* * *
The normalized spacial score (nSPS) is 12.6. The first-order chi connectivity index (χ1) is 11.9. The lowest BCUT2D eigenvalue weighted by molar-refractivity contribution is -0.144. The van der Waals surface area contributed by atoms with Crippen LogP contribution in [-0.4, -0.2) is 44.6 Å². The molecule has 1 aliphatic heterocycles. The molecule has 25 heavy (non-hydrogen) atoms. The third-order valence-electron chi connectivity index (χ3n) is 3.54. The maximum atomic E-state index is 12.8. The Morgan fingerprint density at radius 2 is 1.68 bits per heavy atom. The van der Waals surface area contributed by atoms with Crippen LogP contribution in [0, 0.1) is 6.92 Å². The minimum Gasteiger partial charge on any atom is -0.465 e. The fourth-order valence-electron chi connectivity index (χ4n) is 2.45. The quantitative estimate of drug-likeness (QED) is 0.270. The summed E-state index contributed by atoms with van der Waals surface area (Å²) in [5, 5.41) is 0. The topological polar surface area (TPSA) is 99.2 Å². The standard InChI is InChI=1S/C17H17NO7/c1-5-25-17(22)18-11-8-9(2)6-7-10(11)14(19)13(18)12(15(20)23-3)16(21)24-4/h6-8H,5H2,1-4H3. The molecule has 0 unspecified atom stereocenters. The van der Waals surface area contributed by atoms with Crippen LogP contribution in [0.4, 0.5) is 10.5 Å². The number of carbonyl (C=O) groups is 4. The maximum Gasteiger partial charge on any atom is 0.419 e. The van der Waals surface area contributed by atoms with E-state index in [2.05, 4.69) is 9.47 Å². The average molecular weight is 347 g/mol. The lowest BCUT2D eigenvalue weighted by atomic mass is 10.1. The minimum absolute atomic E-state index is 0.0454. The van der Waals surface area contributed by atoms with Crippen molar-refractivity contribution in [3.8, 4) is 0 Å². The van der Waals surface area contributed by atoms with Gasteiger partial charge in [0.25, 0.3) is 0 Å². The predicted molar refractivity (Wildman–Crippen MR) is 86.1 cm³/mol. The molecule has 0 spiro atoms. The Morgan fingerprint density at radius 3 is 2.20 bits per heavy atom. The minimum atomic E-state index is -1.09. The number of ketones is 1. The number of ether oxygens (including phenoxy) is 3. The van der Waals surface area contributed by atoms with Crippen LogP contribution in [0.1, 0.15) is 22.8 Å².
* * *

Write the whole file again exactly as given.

The normalized spacial score (nSPS) is 12.6. The first-order chi connectivity index (χ1) is 11.9. The lowest BCUT2D eigenvalue weighted by molar-refractivity contribution is -0.144. The van der Waals surface area contributed by atoms with Crippen LogP contribution in [-0.4, -0.2) is 44.6 Å². The molecule has 1 aliphatic heterocycles. The molecule has 25 heavy (non-hydrogen) atoms. The third-order valence-electron chi connectivity index (χ3n) is 3.54. The maximum atomic E-state index is 12.8. The Morgan fingerprint density at radius 2 is 1.68 bits per heavy atom. The van der Waals surface area contributed by atoms with Crippen LogP contribution in [0, 0.1) is 6.92 Å². The minimum Gasteiger partial charge on any atom is -0.465 e. The fourth-order valence-electron chi connectivity index (χ4n) is 2.45. The quantitative estimate of drug-likeness (QED) is 0.270. The summed E-state index contributed by atoms with van der Waals surface area (Å²) in [5, 5.41) is 0. The topological polar surface area (TPSA) is 99.2 Å². The standard InChI is InChI=1S/C17H17NO7/c1-5-25-17(22)18-11-8-9(2)6-7-10(11)14(19)13(18)12(15(20)23-3)16(21)24-4/h6-8H,5H2,1-4H3. The molecule has 0 unspecified atom stereocenters. The van der Waals surface area contributed by atoms with Crippen LogP contribution in [0.4, 0.5) is 10.5 Å². The number of carbonyl (C=O) groups is 4. The maximum Gasteiger partial charge on any atom is 0.419 e. The van der Waals surface area contributed by atoms with E-state index in [2.05, 4.69) is 9.47 Å². The average molecular weight is 347 g/mol. The lowest BCUT2D eigenvalue weighted by atomic mass is 10.1. The minimum absolute atomic E-state index is 0.0454. The van der Waals surface area contributed by atoms with Crippen molar-refractivity contribution in [3.8, 4) is 0 Å². The van der Waals surface area contributed by atoms with Gasteiger partial charge in [0.25, 0.3) is 0 Å². The predicted molar refractivity (Wildman–Crippen MR) is 86.1 cm³/mol. The molecule has 0 spiro atoms. The Morgan fingerprint density at radius 3 is 2.20 bits per heavy atom. The minimum atomic E-state index is -1.09. The number of ketones is 1. The number of ether oxygens (including phenoxy) is 3. The van der Waals surface area contributed by atoms with Crippen LogP contribution in [0.1, 0.15) is 22.8 Å².